Choosing the Right Toolkit

The Guide is intended to allow nursing homes to pick and choose among toolkits, and even choose among individual tools. Each nursing home will have different needs and resources resulting in different choices. To help decide which tools may be most appropriate for a particular nursing home, it may be helpful to consider the following questions:

  1. Has the nursing home identified a particular problem?
    For example, if the nursing home is already monitoring antibiotic use, staff may have identified that prescribing clinicians are using antibiotics for bacteria that are not usually sensitive to that antibiotic. In that case, a nursing home may want to select one of the tools designed to help prescribing clinicians choose the right antibiotic for treating an infection. Other common problems that nursing homes may wish to address are high rates of prescribing for specific infections or residents referred from hospitals with an antibiotic prescription for an asymptomatic UTI.

    If the nursing home has not identified a problem, it may want to start monitoring antimicrobial use with the Monitor and Sustain Stewardship toolkit. This may help the antimicrobial stewardship team identify a problem on which to focus.
     

  2. What level of resources can the nursing home devote to the intervention?

    Table 1 below lists the toolkits organized by the level of resources needed (first column) and potential goals of the antimicrobial stewardship program. Resource use levels are based primarily on the amount of staff time or training required, but also reflects costs of materials. “Low” indicates that the toolkit can be implemented with a few hours of administrator time, less than an hour of initial training for staff, limited ongoing time for monitoring and retraining, and costs for printing/photocopying. These toolkits may take more effort if the nursing home wants to make substantial changes to the tools themselves. “Medium” indicates that more time and effort is required by all involved staff, ongoing time for monitoring and retraining will be higher, and the toolkit may require computer access or costs other than printing costs. These toolkits may require staff to take time to consider how to adapt workflows or adapt the tool to fit existing workflows. “High” indicates that implementing the toolkit will require a significant investment of staff time, requires the development of specialized expertise, and may involve higher costs for materials.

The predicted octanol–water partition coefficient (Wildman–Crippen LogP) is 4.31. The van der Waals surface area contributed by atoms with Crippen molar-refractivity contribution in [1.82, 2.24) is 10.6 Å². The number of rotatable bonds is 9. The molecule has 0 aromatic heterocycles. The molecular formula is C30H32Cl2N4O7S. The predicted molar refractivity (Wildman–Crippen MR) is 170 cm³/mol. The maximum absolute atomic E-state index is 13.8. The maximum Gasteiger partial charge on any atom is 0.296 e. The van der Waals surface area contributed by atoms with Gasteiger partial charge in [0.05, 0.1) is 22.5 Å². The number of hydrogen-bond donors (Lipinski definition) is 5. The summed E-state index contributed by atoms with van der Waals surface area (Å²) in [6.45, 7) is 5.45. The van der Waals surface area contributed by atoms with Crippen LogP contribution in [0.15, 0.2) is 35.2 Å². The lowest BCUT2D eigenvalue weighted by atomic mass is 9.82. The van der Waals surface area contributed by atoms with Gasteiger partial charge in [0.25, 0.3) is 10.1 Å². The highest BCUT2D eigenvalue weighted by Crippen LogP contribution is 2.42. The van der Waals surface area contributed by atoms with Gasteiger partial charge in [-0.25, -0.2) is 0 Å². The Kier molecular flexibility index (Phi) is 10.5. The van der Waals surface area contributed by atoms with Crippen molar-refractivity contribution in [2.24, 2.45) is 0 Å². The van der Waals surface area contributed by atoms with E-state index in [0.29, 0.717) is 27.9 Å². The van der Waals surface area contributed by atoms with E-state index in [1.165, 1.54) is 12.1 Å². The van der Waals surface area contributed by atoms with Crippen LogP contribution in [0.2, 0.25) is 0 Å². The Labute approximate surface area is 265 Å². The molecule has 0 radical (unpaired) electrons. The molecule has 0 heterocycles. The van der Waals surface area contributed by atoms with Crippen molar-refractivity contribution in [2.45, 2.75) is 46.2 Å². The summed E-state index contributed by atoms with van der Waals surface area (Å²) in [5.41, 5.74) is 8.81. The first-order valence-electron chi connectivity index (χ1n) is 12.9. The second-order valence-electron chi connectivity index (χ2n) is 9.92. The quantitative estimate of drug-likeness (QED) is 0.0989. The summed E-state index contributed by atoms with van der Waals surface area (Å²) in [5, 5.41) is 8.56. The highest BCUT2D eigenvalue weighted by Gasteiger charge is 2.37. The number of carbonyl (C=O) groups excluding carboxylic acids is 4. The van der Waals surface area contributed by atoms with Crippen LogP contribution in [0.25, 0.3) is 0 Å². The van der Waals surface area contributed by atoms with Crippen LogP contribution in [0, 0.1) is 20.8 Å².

Table 1. Toolkit Goals and Level of Resources Needed

    Potential Antimicrobial Stewardship Program Goals

    Level of Resources Needed

    Identify Potential Problems

    Help Prescribing Clinicians Identify
    an Infection

    Help Prescribing Clinicians Choose the Right Antibiotic

    Educate Residents and Family Members

    Low

      

    Suspected UTI SBAR

    Working with a Lab to Improve Antibiotic Prescribing

    Educate and Engage Residents and Family Members

    Medium

    Monitor and Sustain Stewardship

    Communication and Decisionmaking for Four Infections

    Minimum Criteria for Three Infections

    Concise Antibiogram

      

    High

      

      

    Comprehensive Antibiogram

      

  3. Do these tools support QAPI program and/or State survey requirements?
    The Quality Assurance and Performance Improvement (QAPI) program is a set of standards designed to improve the quality of life, care, and services in nursing homes. QAPI was developed by the Centers for Medicare & Medicaid Services as a result of provisions within the Affordable Care Act. Although QAPI programs are similar across the country, each State may have different requirements, so each nursing home should check the requirements in its State. As part of their QAPI programs, nursing homes are expected to identify problems or opportunities for improvement, that represent high risk, high volume, or problem-prone issues. The toolkits in this Guide can potentially support a nursing home’s QAPI program, depending on the area of improvement wanted. The Start an Antimicrobial Stewardship Program toolkit includes draft policies and procedures that can be used across all toolkits in the Guide, and two toolkits also have their own specific policies and procedures. Table 2 below outlines relevant aspects of each toolkit as they relate to the QAPI program and State requirements.
     

    Table 2. How Toolkits Apply to QAPI or State Survey Requirements

    Toolkits

    Focus on Quality Improvement

    Outlines Policies and Procedures

    Monitoring and Feedback

    Performance Improvement Projects

    Evidence- Or Best Practice-Based

    Resident Engagement

    Start an Antimicrobial Stewardship Program

    X

    X

     

     

    X

     

    Monitor and Sustain Stewardship

    X

     

    X

     

    X

     

    Suspected UTI SBAR Form

    X

     

     

    X

    X

     

    Communicating and Decisionmaking for Four Infections

    X

     

     

    X

    X

     

    Minimum Criteria for Three Infections

    X

    X

     

     

    X

     

    Concise Antibiogram

    X

    X

     

    X

    X

     

    Working with a Lab to Improve Antibiotic Prescribing

    X

     

    X

     

    X

     

    Comprehensive Antibiogram

    X

    X

     

    X

    X

     

    Residents and Family Member Education

    X

     

    X

     

    X

    X

Page last reviewed October 2016
Page originally created October 2016
Internet Citation: Choosing the Right Toolkit. Content last reviewed October 2016. Agency for Healthcare Research and Quality, Rockville, MD. http://www.ahrq.gov/nhguide/about/choosing-the-right-toolkit.html